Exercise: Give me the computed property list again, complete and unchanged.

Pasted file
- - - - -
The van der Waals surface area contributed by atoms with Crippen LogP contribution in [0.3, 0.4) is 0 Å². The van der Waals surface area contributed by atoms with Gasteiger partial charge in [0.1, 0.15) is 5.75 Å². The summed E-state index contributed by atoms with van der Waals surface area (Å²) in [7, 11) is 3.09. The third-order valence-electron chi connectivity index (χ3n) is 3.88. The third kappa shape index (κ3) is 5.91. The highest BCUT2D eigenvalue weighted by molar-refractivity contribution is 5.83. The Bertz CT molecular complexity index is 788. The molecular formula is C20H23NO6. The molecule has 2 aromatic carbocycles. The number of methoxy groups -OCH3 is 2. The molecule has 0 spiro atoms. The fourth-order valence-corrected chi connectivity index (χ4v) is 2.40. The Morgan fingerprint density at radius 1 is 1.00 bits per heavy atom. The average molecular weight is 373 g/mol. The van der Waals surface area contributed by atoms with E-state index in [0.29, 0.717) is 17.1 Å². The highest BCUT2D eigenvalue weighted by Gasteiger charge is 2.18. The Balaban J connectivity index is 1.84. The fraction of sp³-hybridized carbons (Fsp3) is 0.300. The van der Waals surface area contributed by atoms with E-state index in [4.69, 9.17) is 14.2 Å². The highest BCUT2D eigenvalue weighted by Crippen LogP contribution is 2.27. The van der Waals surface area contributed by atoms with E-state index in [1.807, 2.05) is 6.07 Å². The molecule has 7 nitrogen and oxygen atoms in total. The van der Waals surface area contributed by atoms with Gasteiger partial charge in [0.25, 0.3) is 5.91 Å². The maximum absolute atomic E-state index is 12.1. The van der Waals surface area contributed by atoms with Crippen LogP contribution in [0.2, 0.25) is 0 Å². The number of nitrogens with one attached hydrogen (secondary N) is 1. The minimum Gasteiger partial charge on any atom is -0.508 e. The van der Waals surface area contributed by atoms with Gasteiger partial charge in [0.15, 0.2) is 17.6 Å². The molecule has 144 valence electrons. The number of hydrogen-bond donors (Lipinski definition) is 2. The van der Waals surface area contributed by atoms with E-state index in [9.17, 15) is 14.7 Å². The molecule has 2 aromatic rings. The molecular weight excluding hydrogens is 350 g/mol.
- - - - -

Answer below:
The van der Waals surface area contributed by atoms with Crippen LogP contribution in [0.3, 0.4) is 0 Å². The van der Waals surface area contributed by atoms with Gasteiger partial charge in [0.1, 0.15) is 5.75 Å². The summed E-state index contributed by atoms with van der Waals surface area (Å²) in [7, 11) is 3.09. The third-order valence-electron chi connectivity index (χ3n) is 3.88. The third kappa shape index (κ3) is 5.91. The highest BCUT2D eigenvalue weighted by molar-refractivity contribution is 5.83. The Bertz CT molecular complexity index is 788. The molecular formula is C20H23NO6. The molecule has 2 aromatic carbocycles. The number of methoxy groups -OCH3 is 2. The molecule has 0 spiro atoms. The fourth-order valence-corrected chi connectivity index (χ4v) is 2.40. The Morgan fingerprint density at radius 1 is 1.00 bits per heavy atom. The average molecular weight is 373 g/mol. The van der Waals surface area contributed by atoms with E-state index in [0.29, 0.717) is 17.1 Å². The highest BCUT2D eigenvalue weighted by Gasteiger charge is 2.18. The Balaban J connectivity index is 1.84. The fraction of sp³-hybridized carbons (Fsp3) is 0.300. The van der Waals surface area contributed by atoms with E-state index in [4.69, 9.17) is 14.2 Å². The highest BCUT2D eigenvalue weighted by Crippen LogP contribution is 2.27. The van der Waals surface area contributed by atoms with E-state index in [1.807, 2.05) is 6.07 Å². The molecule has 7 nitrogen and oxygen atoms in total. The van der Waals surface area contributed by atoms with Gasteiger partial charge in [0.25, 0.3) is 5.91 Å². The maximum absolute atomic E-state index is 12.1. The van der Waals surface area contributed by atoms with Crippen LogP contribution in [0.2, 0.25) is 0 Å². The number of nitrogens with one attached hydrogen (secondary N) is 1. The minimum Gasteiger partial charge on any atom is -0.508 e. The van der Waals surface area contributed by atoms with Gasteiger partial charge in [0.15, 0.2) is 17.6 Å². The molecule has 144 valence electrons. The number of hydrogen-bond donors (Lipinski definition) is 2. The van der Waals surface area contributed by atoms with E-state index in [9.17, 15) is 14.7 Å². The molecule has 2 aromatic rings. The molecular weight excluding hydrogens is 350 g/mol.